New PictureIt is "Game On" for the Gamification of Retail. Gamification is a way to influence customers' behavior to motivate them to purchase from you. Perhaps the most obvious example of getting involved with gamification is loyalty programs. Valentino on the high end via their 3D Virtual Museum to Nike, Bonabos and Norma Kamali, and others, are changing the way in how we communicate and approach our clients. Danny Schaffer is a loyalty marketing specialist who wrote "Retail Gamification 101 - What You Need To Know" on behalf of The Loyalty Box.  Shaffer writes, "As humans, we're all hard-wired to love winning. We want to achieve more than the next guy and be the best at whatever it is we're doing. Applying this psychology in the retail world can be beneficial. Gamification has become an increasingly popular marketing tactic in the retail industry to help drive engagement and action among shoppers. "Gamification is about integrating game mechanics into your customer experience" Read more >>. John Fell, of eMarketing Logic , discusses the philosophy behind the retailers he works with day to day. John says, "Offering customers an interactive contest such as a Super Bowl or March Madness pool brands the store's value proposition beyond the products and services it provides. The culture becomes a clubby type of atmosphere for their customers, reinforces the store's fun personality and reminds customers why they shop there.  As product is everywhere, this gives your store a way to maintain your connection with a relational customer as opposed to finding a way to connect to a valued customer. Also, sharing your contest on blogging and social media promotes your store's personality virally through your brand advocates."

According to Dan Jablons, Management One™ affiliate and partner at Retail Smart Guys, the danger of gamification is "it is critical to assess and understand your needs. In other words, does your business need a loyalty program to drive traffic in the door?

First, if you are looking at loyalty programs, you will take a hit on your margin, and secondly, you cannot exit from it without upsetting your customer base." He says the game has "to include the retailer and the customer being on the same side." Instead of, what can the customer get from you change it to what can we achieve by working together. "Examples would be a retailer wanted to get to 2,000 followers on Instagram and had a gift with purchase if you participated. Another is a joint cause marketing effort where the retailer and the client both win. The expectation is not a discount or the adversarial proposition that I buy this, and then you give me something."  As John Fell mentioned earlier, you are building a bond based on a relationship and not on price.

Dan highly endorses gamification on the employee side to influence behavior and motivate staff. It can create a fun work environment and sets direction. It can enhance staff engagement and distract staff from the non-productive conversation.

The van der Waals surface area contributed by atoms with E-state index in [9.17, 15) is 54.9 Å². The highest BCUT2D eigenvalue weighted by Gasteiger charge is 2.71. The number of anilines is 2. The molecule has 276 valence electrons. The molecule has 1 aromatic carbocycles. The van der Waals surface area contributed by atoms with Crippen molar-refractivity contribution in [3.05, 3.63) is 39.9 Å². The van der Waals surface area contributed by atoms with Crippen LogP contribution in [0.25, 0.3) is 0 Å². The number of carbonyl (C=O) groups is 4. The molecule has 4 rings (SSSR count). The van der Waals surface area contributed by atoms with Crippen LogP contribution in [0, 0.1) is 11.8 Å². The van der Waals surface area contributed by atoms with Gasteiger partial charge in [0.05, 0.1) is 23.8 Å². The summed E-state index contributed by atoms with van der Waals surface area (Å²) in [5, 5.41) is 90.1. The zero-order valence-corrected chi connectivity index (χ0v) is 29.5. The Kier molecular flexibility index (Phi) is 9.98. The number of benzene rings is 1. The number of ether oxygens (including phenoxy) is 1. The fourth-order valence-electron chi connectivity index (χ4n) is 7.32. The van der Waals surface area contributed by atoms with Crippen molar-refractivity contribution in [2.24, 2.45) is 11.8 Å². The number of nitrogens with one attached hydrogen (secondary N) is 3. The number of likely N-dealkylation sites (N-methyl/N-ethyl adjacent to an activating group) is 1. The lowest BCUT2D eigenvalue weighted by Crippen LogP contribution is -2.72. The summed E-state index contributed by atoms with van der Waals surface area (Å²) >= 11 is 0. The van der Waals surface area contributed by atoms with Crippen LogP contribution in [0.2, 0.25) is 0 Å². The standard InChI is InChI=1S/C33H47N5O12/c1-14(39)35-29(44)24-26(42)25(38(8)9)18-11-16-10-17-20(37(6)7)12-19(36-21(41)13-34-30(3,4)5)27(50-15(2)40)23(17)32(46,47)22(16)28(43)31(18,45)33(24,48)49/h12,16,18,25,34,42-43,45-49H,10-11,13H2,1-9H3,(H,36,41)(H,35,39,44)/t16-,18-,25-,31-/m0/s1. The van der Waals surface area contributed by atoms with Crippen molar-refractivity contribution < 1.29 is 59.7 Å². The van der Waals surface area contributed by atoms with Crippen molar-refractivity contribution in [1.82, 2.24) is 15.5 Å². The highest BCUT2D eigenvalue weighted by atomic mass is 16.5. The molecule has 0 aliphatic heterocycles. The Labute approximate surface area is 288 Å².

"Gamification does not have to be technology driven" adds Dan. There were games long before Candy Crush. For example, ask your vendor what they can do to get from being number three in my store to number two. They start thinking differently because they want to win that game. You can motivate by challenging the status quo. Another thought is to have a vendor sponsor a game, such as a sales contest.

There are dangers in technology. We mentioned the contest to get Instagram followers, and that is great as long as you have a message to share. That message has to be compelling and has to consistently reflect your strategy. Are you all about price or are you all about building bonds with your customers?

Technology can also lead to distractions. Ask yourself what are we trying to accomplish? Start with solving the problem or identifying the opportunity. Wanting to increase traffic is a good problem to solve. The first step is to measure your traffic, so you know how many customers are coming into the store every hour of every day. You cannot solve the problem until you measure it; otherwise it is guess work. One of my favorite stories is a client goes to one of her stores in the mall and asks the store manager why sales are down for the month. The manager replies (and I am not joking), "the security guard tells me the traffic in the mall is down."

Knowledge gives you the ability to make decisions and better manage your business. Keeping track of traffic allows you to gauge the success of your windows and lease line presentation. It also allows tracking the success of your staff conversions, and to see trends from day to day, week to week and month over month to enable better scheduling. It will also measure the success or failure from your social media and other marketing efforts. A traffic counter could change your business. That is not complicated technology.

This article started with gamification because I wanted to discuss the ongoing wave of technology being served up to retailers almost in a non-stop fashion and I ended with identifying one problem and a solution. It is easy to get caught in the latest hype. Our attention must be to remain focused on the information we need to have to make decisions. We should be making decisions on data based on facts and not circumstantial evidence or guesswork.

Consider what is fundamental and important to the growth of your business in the face of innovative technology. Games have their place, and we discussed some of those, but they are nothing more than a tactic that must be a part of the overall vision and strategy for your business. Know who you are and what you want your audience to see.

Onwards and upwards, Marc